LAUSCHSICHT Runs an Agile Workflow from Sand to Snow
Based in Zürich, Switzerland, LAUSCHSICHT video production company specialises in videos for corporate and commercial clients. Their signature look is full of motion - eye-catching, colourful and stylish. To achieve that look, wherever their work takes them, they focus on two priorities – always favouring the mood that exists on-set, so that events during a shoot move naturally without being inhibited by gear, lights or a big team. “Also, I want to be able to move around and look for the perfect shot and angle,” said company founder, cinematographer and director Kevin Blanc.
Here, Kevin talks about maintaining overall quality in productions alongside that high level of adaptability. To show that the basic principles don't change much from project to project, he chose two contrasting productions to illustrate - a three-week desert shoot in Namibia compared to a downhill ski world cup with a 4-hour turnaround time.
“If the production leans less toward a documentary style, so that most elements can be staged, then having a camera you can operate and interact with at speed may not be so important,” Kevin said. “Nevertheless, I think it’s key to keep the impact of the crew on location as low as possible, but still capture the maximum amount of information in the picture. It’s a tricky balance to strike.
“At the end of 2017, we went to Namibia for travel company Meine Namibia Safaris, and spent three weeks driving through Namibia. We usually shoot with Canon Cinema cameras, but this time, because of its size, we went with the Panasonic GH5 as the primary camera. We also brought some 360° cams, three or four GoPro cameras, two drones and a Canon 5D Mark IV. Quite a few batteries came with us. In the end, we had to pack 100kg between two of us.”
Power and Storage
Most of LAUSCHSICHT's productions are based on an agile setup like this one. They go on location and then put their efforts into enhancing and amplifying that location, using the gear typically used on larger productions while trying to stay close to reality. They prefer to keep operations small and flexible - all battery-powered, while maintaining a larger looking result. The core company is three people, producer and client liaison Muriel Droz, cinematographer and editor Marius Thut, and Kevin cinematographer/director.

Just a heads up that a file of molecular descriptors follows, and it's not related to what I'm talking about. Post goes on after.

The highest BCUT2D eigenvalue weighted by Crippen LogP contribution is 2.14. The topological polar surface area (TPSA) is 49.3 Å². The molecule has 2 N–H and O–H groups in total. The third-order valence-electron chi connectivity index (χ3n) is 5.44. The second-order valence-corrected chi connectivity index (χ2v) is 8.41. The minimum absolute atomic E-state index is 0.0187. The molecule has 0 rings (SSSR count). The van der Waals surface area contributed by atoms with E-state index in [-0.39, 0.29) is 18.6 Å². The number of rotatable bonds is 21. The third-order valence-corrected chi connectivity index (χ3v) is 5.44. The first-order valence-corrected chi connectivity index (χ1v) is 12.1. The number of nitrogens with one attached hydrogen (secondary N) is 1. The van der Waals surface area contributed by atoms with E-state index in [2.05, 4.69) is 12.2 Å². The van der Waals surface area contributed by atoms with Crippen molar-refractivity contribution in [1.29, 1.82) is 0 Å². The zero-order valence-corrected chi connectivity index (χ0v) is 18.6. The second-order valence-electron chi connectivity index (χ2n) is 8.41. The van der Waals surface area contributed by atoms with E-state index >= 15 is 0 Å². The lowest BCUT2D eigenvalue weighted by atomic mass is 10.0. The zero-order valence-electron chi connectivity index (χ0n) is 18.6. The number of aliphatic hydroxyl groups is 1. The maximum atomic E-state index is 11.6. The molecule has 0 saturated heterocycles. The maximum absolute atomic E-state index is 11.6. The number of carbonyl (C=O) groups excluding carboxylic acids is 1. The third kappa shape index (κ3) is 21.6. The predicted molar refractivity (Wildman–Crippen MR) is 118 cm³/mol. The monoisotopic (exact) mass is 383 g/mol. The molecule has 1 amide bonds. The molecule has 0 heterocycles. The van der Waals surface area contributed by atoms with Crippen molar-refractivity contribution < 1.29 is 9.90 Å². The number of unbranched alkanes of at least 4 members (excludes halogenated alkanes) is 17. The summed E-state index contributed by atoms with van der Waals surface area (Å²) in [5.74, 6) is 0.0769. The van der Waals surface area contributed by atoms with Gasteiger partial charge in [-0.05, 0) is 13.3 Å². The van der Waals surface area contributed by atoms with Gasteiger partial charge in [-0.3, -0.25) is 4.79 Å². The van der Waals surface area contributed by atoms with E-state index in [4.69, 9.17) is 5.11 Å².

“For this reason, we work with our clients from idea until delivery. Handling a shoot and then handing off all the shots would be frustrating. Instead, we can carefully take the project from production through the next stages, and by doing so, we can pay a lot of attention to detail. Furthermore, because we know what we can or can't do in post, we can adjust the way we shoot.”
“Since there’s no way to source hard drives in Namibia, we brought all of our storage with us - all LaCie Rugged Thunderbolt RAIDs and the 4TB regular Rugged drives. When prepping, you try to estimate a number of GB per day based on the data rate. I simply doubled that. We also knew we would have enough time in the evenings to offload everything. We prefer using the RAID drives, by the way, because they are a lot faster than regular hard drives.”
The biggest challenge was batteries. During the shoot, the batteries could be recharged using an inverter in the car while on the road. This kept the laptops and all other gear powered up for the night. But when stationary, they had only the batteries to rely on. Kevin said, “That gave us power for about two hours, even with all disks and cards connected. Using bus-powered Thunderbolt Ruggeds plus the internal SSD for offloading made sure we weren’t slowed down. ”